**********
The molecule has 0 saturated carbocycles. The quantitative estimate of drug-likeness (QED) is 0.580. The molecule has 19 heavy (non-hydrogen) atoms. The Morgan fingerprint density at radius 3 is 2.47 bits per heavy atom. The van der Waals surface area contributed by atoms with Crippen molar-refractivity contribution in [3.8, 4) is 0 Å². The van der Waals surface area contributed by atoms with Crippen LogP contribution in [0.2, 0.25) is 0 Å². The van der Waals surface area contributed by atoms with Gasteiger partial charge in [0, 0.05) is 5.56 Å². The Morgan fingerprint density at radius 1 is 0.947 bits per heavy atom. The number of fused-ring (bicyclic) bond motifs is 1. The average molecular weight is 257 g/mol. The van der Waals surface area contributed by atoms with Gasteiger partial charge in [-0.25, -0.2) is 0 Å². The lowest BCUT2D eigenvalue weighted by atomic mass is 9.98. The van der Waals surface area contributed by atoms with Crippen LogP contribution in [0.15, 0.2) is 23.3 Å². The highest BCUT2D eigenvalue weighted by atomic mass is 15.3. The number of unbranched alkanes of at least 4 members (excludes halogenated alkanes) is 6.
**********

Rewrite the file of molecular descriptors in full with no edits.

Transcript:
The molecule has 0 saturated carbocycles. The quantitative estimate of drug-likeness (QED) is 0.580. The molecule has 19 heavy (non-hydrogen) atoms. The Morgan fingerprint density at radius 3 is 2.47 bits per heavy atom. The van der Waals surface area contributed by atoms with Crippen molar-refractivity contribution in [3.8, 4) is 0 Å². The van der Waals surface area contributed by atoms with Crippen LogP contribution in [0.2, 0.25) is 0 Å². The van der Waals surface area contributed by atoms with Gasteiger partial charge in [0, 0.05) is 5.56 Å². The Morgan fingerprint density at radius 1 is 0.947 bits per heavy atom. The number of fused-ring (bicyclic) bond motifs is 1. The average molecular weight is 257 g/mol. The van der Waals surface area contributed by atoms with Gasteiger partial charge in [-0.25, -0.2) is 0 Å². The lowest BCUT2D eigenvalue weighted by atomic mass is 9.98. The van der Waals surface area contributed by atoms with Crippen LogP contribution in [0.15, 0.2) is 23.3 Å². The highest BCUT2D eigenvalue weighted by atomic mass is 15.3. The number of unbranched alkanes of at least 4 members (excludes halogenated alkanes) is 6.